Given two ordered set L and L' of concrete values and abstract values. α maps element x from the concrete set L to the abstract element α(x) in the abstract set L'. We say α(x) is the abstraction of x. Secondly the concretization function γ maps elements from L' to L. Element γ(x') in called a concretization of x'. Let f be a function from L to L and f' be a function from L' to L'. f' is called a valid abstraction of f iff for all x' in L' (f ° γ)(x') ≤ (γ ° f')(x').

x  <----- γ -----  x'
|                  |
| f                | f'
|                  |
y ≤ z  <--- γ ---  y'

Examples

We use the following lattice to represent the sign of a value

   ∓
  / \
 -   +
  \ /
   ⊥

⊥ means unknown as in the value was never observed ∓ means the value can be anything

What happens if we execute

int i = 10
while (exp)
  i += 1;
print i

and what if we execute

int i = 10
while (exp)
  i -= 1;
print i

We can arbitrarily increase the precision. For example to identify constants the following domain works:

                   ⊤

 .... -3  -2  -1   0   1   2   3  ...

                   ⊥

For range analysis we can use all ranges (a, b] and the latice with the structure (a, b] v (c, d] := (min(a,b), max(b,d)]. Note: this lattice has infinite height and a naive fixed point iteration is not guaranteed to terminate.

Question: What is the following lattice useful

⊤
|
⊥

Dataflow

Flow based analysis is a particular instance of abstract interpretation (see [Sc] for a good introduction). We consider a control flow graph of a program. For every node n we define

outₙ = transₙ(inₙ)
inₙ  = join(outₚ ∀ p ϵ predecessors(n))

For example given a fragment of a CFG with a node n which has two predecessors a and b this is how it looks:

[ l ]       [ k ]
   \ outₗ    /  outₖ
    \       /
      join
       |
       | inₙ
     transₙ
       | outₙ
       |

Given a value domain which is a partial order with finite size (ie. a complete partial order) and a (trans ° join) which is monotonic then an iterative analysis is guaranteed to reach a fixed point.

Examples

1  x := read()
2  y := 0
3  if (x==0)
4    y := 3
5  else
6    y := 4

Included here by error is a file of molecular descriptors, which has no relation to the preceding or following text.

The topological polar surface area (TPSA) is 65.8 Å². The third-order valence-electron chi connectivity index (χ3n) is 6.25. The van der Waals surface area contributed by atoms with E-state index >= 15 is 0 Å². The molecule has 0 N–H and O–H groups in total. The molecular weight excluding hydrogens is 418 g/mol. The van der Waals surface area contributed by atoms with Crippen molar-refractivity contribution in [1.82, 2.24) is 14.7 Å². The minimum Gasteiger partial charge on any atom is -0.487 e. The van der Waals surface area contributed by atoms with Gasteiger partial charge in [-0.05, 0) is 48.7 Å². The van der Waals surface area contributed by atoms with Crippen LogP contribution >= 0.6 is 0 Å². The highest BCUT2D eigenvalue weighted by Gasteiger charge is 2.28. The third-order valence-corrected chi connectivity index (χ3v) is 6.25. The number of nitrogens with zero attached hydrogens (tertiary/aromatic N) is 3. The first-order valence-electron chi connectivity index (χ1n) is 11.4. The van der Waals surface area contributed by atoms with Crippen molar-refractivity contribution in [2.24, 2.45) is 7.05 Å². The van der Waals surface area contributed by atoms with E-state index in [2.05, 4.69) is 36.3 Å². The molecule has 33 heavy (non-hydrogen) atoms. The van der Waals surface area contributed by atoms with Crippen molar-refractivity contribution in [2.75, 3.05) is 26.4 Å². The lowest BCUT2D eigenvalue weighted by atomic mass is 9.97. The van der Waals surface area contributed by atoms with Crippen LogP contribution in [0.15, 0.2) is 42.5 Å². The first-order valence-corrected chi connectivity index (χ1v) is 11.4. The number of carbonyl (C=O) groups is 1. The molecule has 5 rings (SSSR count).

7  z := y
8  print (z)

Forward analysis, reaching definition

The states are a mapping from variables to line numbers where they are defined

transₙ(inₙ) = inₙ \ defined_vars(n) ∪ {defined_vars(n) ↦ n}
join(l₁, l₂) = {x ↦ l₁(x) ∪ l₂(x) | ∀ x ϵ dom(l₁, l₂) }


1  x := read()    # x ↦ 1
2  y := 0         # x ↦ 1, y ↦ 2
3  if (x==0)
4    y := 3       # x ↦ 1, y ↦ 4
5  else
6    y := 4       # x ↦ 1, y ↦ 6
7  z := y         # x ↦ 1, y ↦ {4, 6}, z ↦ 7
8  print (z)

The domain is finite because there are finitely many lines of code.

Backwards analysis, live variables

The states are the list of live variables. This time we run the analysis backwards, from the last line to the beginning.

transₙ(inₙ) = inₙ ∪ used_vars(n) \ defined_vars(n)
join(x₁, x₂) = x₁ ∪ x₂


1  x := read()    # []
2  y := 0         # [x]
3  if (x==0)      # [x]
4    y := 3       # []
5  else
6    y := 4       # []
7  z := y         # [y]
8  print (z)      # [z]

The domain is finite because there are finitely many variables.

Bibliography

[Fe] Matthias Felleisen, Matthew Flatt
     Programming Languages and Lambda Calculi
     https://www.cs.utah.edu/~mflatt/past-courses/cs7520/public_html/s06/notes.pdf

[Cl] Click and Paleczny
     A Simple Graph-Based Intermediate Representation
     http://grothoff.org/christian/teaching/2007/3353/papers/click95simple.pdf

[Wr] Wright and Felleisen
     A syntactic approach to type soundness
     https://pdfs.semanticscholar.org/c19c/45531a5f6c114e9da1dbfea8aedc31c31e0d.pdf

[Wa] Philip Wadler
     Propositions as Types
     https://www.youtube.com/watch?v=IOiZatlZtGU

[Sc] Michael I. Schwartzbach
     Lecture Notes on Static Analysis
     http://lara.epfl.ch/w/_media/sav08:schwartzbach.pdf

[Ig] Igarashi, Atsushi, Benjamin C. Pierce, and Philip Wadler
     Featherweight Java: a minimal core calculus for Java and GJ
     https://www.cis.upenn.edu/~bcpierce/papers/fj-toplas.pdf

[Co] P. Cousot and R. Cousot
     Abstract interpretation: a unified lattice model for static analysis of programs by construction or approximation of fixpoints
     https://dl.acm.org/citation.cfm?id=512973

[Pa] Jens Palsberg
     The MiniJava Type System
     http://web.cs.ucla.edu/~palsberg/course/cs132/miniJava-typesystem.pdf

Weblinks

[Ai] https://wiki.mozilla.org/Abstract_Interpretation,
     https://www.di.ens.fr/~cousot/AI/IntroAbsInt.html